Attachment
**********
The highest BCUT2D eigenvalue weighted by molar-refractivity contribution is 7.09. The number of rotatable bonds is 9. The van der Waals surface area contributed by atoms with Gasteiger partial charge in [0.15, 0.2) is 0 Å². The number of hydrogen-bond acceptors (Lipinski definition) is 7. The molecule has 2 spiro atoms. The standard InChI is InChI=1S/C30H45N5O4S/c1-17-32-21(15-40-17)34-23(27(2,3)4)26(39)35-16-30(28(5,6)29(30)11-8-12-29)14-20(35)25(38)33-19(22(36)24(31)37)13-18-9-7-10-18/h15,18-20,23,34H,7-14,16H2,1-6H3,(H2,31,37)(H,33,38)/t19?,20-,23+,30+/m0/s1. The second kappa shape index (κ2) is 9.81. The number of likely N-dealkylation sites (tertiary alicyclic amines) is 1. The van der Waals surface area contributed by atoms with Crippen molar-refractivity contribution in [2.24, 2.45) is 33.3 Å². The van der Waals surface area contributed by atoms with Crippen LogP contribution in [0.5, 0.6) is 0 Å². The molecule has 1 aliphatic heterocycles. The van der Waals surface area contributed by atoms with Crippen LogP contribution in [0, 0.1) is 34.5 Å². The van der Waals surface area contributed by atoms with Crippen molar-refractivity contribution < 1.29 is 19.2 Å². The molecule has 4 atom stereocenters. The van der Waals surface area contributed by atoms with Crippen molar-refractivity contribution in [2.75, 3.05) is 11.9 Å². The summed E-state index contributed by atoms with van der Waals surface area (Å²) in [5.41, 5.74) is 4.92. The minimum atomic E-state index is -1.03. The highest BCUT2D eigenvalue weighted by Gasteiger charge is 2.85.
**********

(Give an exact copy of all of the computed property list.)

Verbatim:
The highest BCUT2D eigenvalue weighted by molar-refractivity contribution is 7.09. The number of rotatable bonds is 9. The van der Waals surface area contributed by atoms with Gasteiger partial charge in [0.15, 0.2) is 0 Å². The number of hydrogen-bond acceptors (Lipinski definition) is 7. The molecule has 2 spiro atoms. The standard InChI is InChI=1S/C30H45N5O4S/c1-17-32-21(15-40-17)34-23(27(2,3)4)26(39)35-16-30(28(5,6)29(30)11-8-12-29)14-20(35)25(38)33-19(22(36)24(31)37)13-18-9-7-10-18/h15,18-20,23,34H,7-14,16H2,1-6H3,(H2,31,37)(H,33,38)/t19?,20-,23+,30+/m0/s1. The second kappa shape index (κ2) is 9.81. The number of likely N-dealkylation sites (tertiary alicyclic amines) is 1. The van der Waals surface area contributed by atoms with Crippen molar-refractivity contribution in [2.24, 2.45) is 33.3 Å². The van der Waals surface area contributed by atoms with Crippen LogP contribution in [0.5, 0.6) is 0 Å². The molecule has 1 aliphatic heterocycles. The van der Waals surface area contributed by atoms with Crippen LogP contribution in [0, 0.1) is 34.5 Å². The van der Waals surface area contributed by atoms with Crippen molar-refractivity contribution < 1.29 is 19.2 Å². The molecule has 4 atom stereocenters. The van der Waals surface area contributed by atoms with Crippen molar-refractivity contribution in [2.75, 3.05) is 11.9 Å². The summed E-state index contributed by atoms with van der Waals surface area (Å²) in [5.41, 5.74) is 4.92. The minimum atomic E-state index is -1.03. The highest BCUT2D eigenvalue weighted by Gasteiger charge is 2.85.